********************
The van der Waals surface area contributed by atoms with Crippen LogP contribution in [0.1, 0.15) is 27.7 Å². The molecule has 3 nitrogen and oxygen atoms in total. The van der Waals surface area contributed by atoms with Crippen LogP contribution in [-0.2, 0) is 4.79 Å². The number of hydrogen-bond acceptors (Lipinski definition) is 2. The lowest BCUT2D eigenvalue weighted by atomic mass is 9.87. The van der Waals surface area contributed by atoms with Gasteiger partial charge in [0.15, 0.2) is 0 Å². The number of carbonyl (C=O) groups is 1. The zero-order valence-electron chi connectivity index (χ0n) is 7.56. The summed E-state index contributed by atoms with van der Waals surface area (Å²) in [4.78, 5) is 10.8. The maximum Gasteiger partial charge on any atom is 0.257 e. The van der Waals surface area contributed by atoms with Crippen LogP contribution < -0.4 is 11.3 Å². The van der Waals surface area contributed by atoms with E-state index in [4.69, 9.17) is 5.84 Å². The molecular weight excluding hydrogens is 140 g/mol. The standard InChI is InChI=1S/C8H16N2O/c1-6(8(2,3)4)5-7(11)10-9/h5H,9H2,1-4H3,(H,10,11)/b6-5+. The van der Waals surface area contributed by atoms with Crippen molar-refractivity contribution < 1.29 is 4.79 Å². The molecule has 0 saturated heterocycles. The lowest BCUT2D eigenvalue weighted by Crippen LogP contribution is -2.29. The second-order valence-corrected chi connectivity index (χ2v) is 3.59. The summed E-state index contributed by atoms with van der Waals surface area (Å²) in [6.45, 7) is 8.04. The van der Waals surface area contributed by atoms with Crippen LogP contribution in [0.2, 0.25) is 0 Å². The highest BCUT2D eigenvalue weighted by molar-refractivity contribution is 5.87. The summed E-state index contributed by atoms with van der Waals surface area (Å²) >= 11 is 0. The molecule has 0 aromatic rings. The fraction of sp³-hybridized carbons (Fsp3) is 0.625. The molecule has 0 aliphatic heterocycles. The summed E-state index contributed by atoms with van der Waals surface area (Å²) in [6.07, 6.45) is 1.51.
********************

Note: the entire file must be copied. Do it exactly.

The van der Waals surface area contributed by atoms with Crippen LogP contribution in [0.1, 0.15) is 27.7 Å². The molecule has 3 nitrogen and oxygen atoms in total. The van der Waals surface area contributed by atoms with Crippen LogP contribution in [-0.2, 0) is 4.79 Å². The number of hydrogen-bond acceptors (Lipinski definition) is 2. The lowest BCUT2D eigenvalue weighted by atomic mass is 9.87. The van der Waals surface area contributed by atoms with Gasteiger partial charge in [0.15, 0.2) is 0 Å². The number of carbonyl (C=O) groups is 1. The zero-order valence-electron chi connectivity index (χ0n) is 7.56. The summed E-state index contributed by atoms with van der Waals surface area (Å²) in [4.78, 5) is 10.8. The maximum Gasteiger partial charge on any atom is 0.257 e. The van der Waals surface area contributed by atoms with Crippen LogP contribution < -0.4 is 11.3 Å². The van der Waals surface area contributed by atoms with E-state index in [4.69, 9.17) is 5.84 Å². The molecular weight excluding hydrogens is 140 g/mol. The standard InChI is InChI=1S/C8H16N2O/c1-6(8(2,3)4)5-7(11)10-9/h5H,9H2,1-4H3,(H,10,11)/b6-5+. The van der Waals surface area contributed by atoms with Crippen molar-refractivity contribution < 1.29 is 4.79 Å². The molecule has 0 saturated heterocycles. The lowest BCUT2D eigenvalue weighted by Crippen LogP contribution is -2.29. The second-order valence-corrected chi connectivity index (χ2v) is 3.59. The summed E-state index contributed by atoms with van der Waals surface area (Å²) in [6.45, 7) is 8.04. The van der Waals surface area contributed by atoms with Crippen LogP contribution in [0.2, 0.25) is 0 Å². The highest BCUT2D eigenvalue weighted by molar-refractivity contribution is 5.87. The summed E-state index contributed by atoms with van der Waals surface area (Å²) >= 11 is 0. The molecule has 0 aromatic rings. The fraction of sp³-hybridized carbons (Fsp3) is 0.625. The molecule has 0 aliphatic heterocycles. The summed E-state index contributed by atoms with van der Waals surface area (Å²) in [6.07, 6.45) is 1.51.